nep-com New Economics Papers
on Industrial Competition
Issue of 2006‒05‒06
fourteen papers chosen by
Russell Pittman
US Department of Justice

  1. Simultaneous competitor and customer diffusion: a market growth model based on market space and competition By Debruyne, M.
  2. An Empirical Analysis of Payment Card Usage By Marc Rysman;
  3. Power Inside the Firm and the Market: A General Equilibrium Approach By Dalia Marin; Thierry Verdier
  4. Network Size and Network Capture By Gerard Llobet; Michael Manove
  5. Market power and the need for regulation in the German airport market By Robert Malina
  6. Entry and Accommodation in Airline Markets: Easyjet Caught in the Middle on the London-Grenoble Route By Cristina Barbot
  7. Poder de Mercado en las Profesiones Autorreguladas: El Desempeño Médico en Argentina By Evelyn Vezza
  8. Government Outsourcing: Public Contracting with Private Monopoly By Auriol, Emmanuelle; Picard, Pierre M
  9. Competition, productivity and prices in the euro area services sector By Ad van Riet; Moreno Roma
  10. How to Allocate R&D (and Other) Subsidies: An Experimentally Tested Policy Recommendation By Thomas Giebe; Tim Grebe; Elmar Wolfstetter
  11. Competing for Ownership By Patrick Legros; Andrew F. Newman
  12. Private incentives to vertical disintegration among firms with heterogeneous objectives By G. Rossini
  13. Price setting behaviour in the Netherlands - results of a survey By Marco Hoeberichts; Ad Stokman
  14. New survey evidence on the pricing behaviour of Luxembourg firms By Patrick Lünnemann; Thomas Mathä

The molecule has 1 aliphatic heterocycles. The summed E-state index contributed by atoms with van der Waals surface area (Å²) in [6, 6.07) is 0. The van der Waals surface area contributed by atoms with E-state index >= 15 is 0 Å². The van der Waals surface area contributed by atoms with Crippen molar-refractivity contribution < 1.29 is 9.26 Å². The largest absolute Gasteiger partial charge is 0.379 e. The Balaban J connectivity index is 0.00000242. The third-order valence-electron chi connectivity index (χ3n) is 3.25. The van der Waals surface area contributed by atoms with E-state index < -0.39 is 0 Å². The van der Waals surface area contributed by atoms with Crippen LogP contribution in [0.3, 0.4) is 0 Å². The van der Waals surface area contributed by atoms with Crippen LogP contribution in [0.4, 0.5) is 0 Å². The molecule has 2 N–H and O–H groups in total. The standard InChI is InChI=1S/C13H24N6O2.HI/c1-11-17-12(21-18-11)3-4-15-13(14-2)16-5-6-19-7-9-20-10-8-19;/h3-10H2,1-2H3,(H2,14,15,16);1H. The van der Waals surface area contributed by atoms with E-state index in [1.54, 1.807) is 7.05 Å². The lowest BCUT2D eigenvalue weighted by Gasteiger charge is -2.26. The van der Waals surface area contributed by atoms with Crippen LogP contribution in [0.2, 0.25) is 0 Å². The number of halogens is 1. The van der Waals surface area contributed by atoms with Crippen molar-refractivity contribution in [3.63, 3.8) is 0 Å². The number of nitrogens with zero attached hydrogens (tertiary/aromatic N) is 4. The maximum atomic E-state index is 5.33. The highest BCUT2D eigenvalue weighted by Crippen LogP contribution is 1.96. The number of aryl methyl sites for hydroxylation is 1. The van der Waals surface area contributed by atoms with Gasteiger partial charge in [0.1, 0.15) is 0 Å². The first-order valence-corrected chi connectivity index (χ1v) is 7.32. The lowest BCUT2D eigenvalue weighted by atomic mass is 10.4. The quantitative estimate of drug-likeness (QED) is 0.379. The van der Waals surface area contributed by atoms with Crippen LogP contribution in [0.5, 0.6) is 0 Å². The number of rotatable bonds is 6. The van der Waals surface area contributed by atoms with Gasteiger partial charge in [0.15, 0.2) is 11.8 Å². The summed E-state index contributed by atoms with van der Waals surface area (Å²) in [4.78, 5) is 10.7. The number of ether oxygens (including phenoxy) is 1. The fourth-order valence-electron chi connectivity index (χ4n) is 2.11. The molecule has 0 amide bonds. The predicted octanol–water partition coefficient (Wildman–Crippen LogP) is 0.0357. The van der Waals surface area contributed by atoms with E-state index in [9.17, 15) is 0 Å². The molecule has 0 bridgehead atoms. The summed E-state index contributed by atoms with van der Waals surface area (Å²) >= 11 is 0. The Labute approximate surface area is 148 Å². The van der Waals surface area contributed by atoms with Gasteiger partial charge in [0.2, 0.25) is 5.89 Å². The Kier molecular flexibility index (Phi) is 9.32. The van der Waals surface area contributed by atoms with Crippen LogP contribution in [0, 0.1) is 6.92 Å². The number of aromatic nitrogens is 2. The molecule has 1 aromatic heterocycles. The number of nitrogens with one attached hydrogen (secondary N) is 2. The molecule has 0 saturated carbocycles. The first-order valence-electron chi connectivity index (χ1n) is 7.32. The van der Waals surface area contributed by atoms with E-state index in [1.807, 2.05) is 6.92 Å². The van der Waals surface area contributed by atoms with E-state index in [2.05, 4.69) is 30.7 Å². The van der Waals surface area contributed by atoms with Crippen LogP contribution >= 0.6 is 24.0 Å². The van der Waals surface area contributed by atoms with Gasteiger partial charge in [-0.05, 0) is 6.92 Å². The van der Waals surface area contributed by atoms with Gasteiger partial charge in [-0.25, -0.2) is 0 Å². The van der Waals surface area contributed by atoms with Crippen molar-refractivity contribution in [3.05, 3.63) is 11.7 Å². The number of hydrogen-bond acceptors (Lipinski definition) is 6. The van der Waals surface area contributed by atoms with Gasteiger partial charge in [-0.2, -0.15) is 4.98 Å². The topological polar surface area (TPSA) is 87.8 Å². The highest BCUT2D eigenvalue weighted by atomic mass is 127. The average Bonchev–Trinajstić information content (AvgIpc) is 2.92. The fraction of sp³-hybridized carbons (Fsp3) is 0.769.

1. By: Debruyne, M.
    Abstract: This paper adds addresses the interaction between competitive dynamics and market evolution. Specifically, it focuses on the development of the market of a new product, in terms of customer adoption as well as competitive entry. The objective of this paper is to develop a model for the growth stage of a new market that addresses the supplier and customer diffusion process and the interaction between them. The contribution of our approach is threefold: (i) the development of a competitor diffusion model, (ii) the combination of a competitor diffusion model with a customer diffusion model, recognizing the interplay between competitive entry and market-level diffusion, and (iii) the recognition that competitive entry effects in the diffusion model are endogenous, resulting from the entry decisions of firms.
    Date: 2006–04–20
  2. By: Marc Rysman (Department of Economics, Boston University);
    Abstract: This paper exploits a unique data set on the payment card industry to study issues associated with network effects and two-sided markets. We show that consumers concentrate their spending on a single payment network (single-homing), although many maintain unused cards that allow the ability to use multiple networks (multi-homing). Further, we establish a regional correlation between consumer usage and merchant acceptance within the four major networks (Visa, Mastercard, American Express and Discover). This correlation is suggestive of the existence of a positive feedback loop between consumer usage and merchant acceptance.
    Keywords: payment cards, two-sided markets, network effects
    JEL: L14 L80
    Date: 2006–01
  3. By: Dalia Marin (Department of Economics, Ludwigstr. 28, 80539 Munich, phone: +49-89-2180-2446, fax: +49-89-2180-6227, e-mail address:; Thierry Verdier (DELTA, Paris)
    Abstract: Recent years have witnessed an enormous amount of reorganization of the corporate sector in the US and in Europe. This paper examines the role of market competition for this trend in corporate reorganization. We find that at intermediate levels of competition the CEO of the corporation decides to have less power inside the firm and to delegate control to lower levels of the firms’ hierarchy. Thus, workers empowerment and the move to flatter firm organizations emerge as an equilibrium when competition is not too tough and not too weak. The model predicts merger waves or waves of outsourcing when countries become more integrated into the world economy as the corporate sector reorganizes in response to an increase in international competition.